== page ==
Lagdameo said these tests determined the concentrations of branded and local products available in the market. These tests involve volunteers, who are vital to conducting these tests, he added. (See related article on “A call for volunteerism”)

Light and shadow

Aside from bioavailability determinations on drug products, the center offers other services like clinical trial studies on procedures for drug testing. Other services include biostatistical data in knowing the inference of a drug and analytical laboratory services on quantitative and qualitative chemistry.

Training ground

Lagdameo said that students are welcome to the Unit. In fact, he said that the Unit has trained third and fourth-year Pharmacy students who have completed their internships. Likewise, they assist the students in their thesis when procedures involve drug dissolution processes, drug stability, chemical analyses, and content potency.

Faculty of Medicine and Surgery students consult the Unit when working on clinical pharmacology experiments while Medical Technology interns seek their help to conduct tests on blood extraction, urinalysis, and blood chemistry. The Unit also helps Engineering students on chemical analysis.

The High Performance Liquid Chromatography apparatus (HPLC), which is often used in bioavailability experiments, determines the exact concentration of a certain drug component.

Before using the Unit’s HPLC, one needs to pay P3, 000.

“The fee covers the chemical reagents used and an unlimited number of drug samples can be tested in one session,” Lagdameo said. He added that this fee is very minimal compared to the rates in other laboratories that charge as much as P5, 000.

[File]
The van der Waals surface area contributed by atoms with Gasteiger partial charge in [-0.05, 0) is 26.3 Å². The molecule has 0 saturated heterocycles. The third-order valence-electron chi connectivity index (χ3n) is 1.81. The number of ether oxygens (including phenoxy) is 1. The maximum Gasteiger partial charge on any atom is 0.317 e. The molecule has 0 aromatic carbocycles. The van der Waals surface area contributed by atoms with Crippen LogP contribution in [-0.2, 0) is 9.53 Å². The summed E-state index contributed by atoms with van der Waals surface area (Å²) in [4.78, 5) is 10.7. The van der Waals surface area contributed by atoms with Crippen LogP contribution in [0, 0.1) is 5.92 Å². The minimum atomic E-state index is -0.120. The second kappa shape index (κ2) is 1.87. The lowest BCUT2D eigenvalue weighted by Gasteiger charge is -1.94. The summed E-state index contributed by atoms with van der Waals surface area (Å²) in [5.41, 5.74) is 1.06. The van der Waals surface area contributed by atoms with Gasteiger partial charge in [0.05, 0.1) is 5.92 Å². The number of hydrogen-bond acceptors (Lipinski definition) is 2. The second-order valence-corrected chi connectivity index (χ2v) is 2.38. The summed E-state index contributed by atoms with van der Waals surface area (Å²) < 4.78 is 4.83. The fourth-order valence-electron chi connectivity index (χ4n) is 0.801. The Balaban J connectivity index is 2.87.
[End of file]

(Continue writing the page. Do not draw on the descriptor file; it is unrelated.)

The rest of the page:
The Unit’s accessible location in the USTH makes it convenient for medical professionals to research and to provide volunteer medical support during clinical tests. The Unit also provides facilities for Clinical Pharmacologists who study protocols for drug evaluation, pharmacokinetics, and pharmacodynamics.

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One of the Bioavailability Unit’s main objectives is to expand their drug evaluation. This would make their role similar to the United States Food and Drug Administration’s Drug Evaluation and Research Department (US-FDA) that they evaluate drugs available in the market and conduct research regarding these drugs.

Examples of drugs they have already analyzed are anti-tuberculosis drugs like pyrazinamide; antibiotics like cephalexin; and cardiac drugs like diltiazem. Currently, they are testing theophylline, a drug for asthma. In addition, they plan to test drugs that are widely-consumed in the market like the anti-hypertensives and respiratory drugs.

These tests also reduce adverse reactions during medication. Lagdameo said he aims to make the Bioavailability Unit a premier center for drug bioavailability studies and to serve the Filipino masses with their scientific expertise. Bioavailability advocates satisfactory medicines. It plays a significant role in the pharmaceutical industry by providing accurate information for research and development. In turn, bioavailability helps companies produce cheap but satisfactory, safe, and quality medicine.